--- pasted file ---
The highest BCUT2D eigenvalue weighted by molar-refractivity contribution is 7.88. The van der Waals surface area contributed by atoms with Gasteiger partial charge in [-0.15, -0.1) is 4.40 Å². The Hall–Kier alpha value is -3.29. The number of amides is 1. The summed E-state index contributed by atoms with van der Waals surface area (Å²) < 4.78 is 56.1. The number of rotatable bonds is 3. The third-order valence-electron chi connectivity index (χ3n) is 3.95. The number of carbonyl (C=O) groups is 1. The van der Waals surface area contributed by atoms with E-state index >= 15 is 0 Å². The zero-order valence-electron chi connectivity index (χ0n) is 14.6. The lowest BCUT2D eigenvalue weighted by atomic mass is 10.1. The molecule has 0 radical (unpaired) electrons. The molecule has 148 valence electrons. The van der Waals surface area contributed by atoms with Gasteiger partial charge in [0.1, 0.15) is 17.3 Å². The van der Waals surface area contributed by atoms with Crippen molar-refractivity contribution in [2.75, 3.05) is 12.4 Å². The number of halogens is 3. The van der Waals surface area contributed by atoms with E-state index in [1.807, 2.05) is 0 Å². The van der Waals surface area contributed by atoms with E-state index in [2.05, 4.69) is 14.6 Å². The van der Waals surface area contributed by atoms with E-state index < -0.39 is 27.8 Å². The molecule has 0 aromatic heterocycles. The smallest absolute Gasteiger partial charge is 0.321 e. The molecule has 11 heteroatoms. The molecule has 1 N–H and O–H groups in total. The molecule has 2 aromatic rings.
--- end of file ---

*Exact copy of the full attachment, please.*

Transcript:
The highest BCUT2D eigenvalue weighted by molar-refractivity contribution is 7.88. The van der Waals surface area contributed by atoms with Gasteiger partial charge in [-0.15, -0.1) is 4.40 Å². The Hall–Kier alpha value is -3.29. The number of amides is 1. The summed E-state index contributed by atoms with van der Waals surface area (Å²) < 4.78 is 56.1. The number of rotatable bonds is 3. The third-order valence-electron chi connectivity index (χ3n) is 3.95. The number of carbonyl (C=O) groups is 1. The van der Waals surface area contributed by atoms with E-state index >= 15 is 0 Å². The zero-order valence-electron chi connectivity index (χ0n) is 14.6. The lowest BCUT2D eigenvalue weighted by atomic mass is 10.1. The molecule has 0 radical (unpaired) electrons. The molecule has 148 valence electrons. The van der Waals surface area contributed by atoms with Gasteiger partial charge in [0.1, 0.15) is 17.3 Å². The van der Waals surface area contributed by atoms with Crippen molar-refractivity contribution in [2.75, 3.05) is 12.4 Å². The number of halogens is 3. The van der Waals surface area contributed by atoms with E-state index in [1.807, 2.05) is 0 Å². The van der Waals surface area contributed by atoms with E-state index in [2.05, 4.69) is 14.6 Å². The van der Waals surface area contributed by atoms with E-state index < -0.39 is 27.8 Å². The molecule has 0 aromatic heterocycles. The smallest absolute Gasteiger partial charge is 0.321 e. The molecule has 11 heteroatoms. The molecule has 1 N–H and O–H groups in total. The molecule has 2 aromatic rings.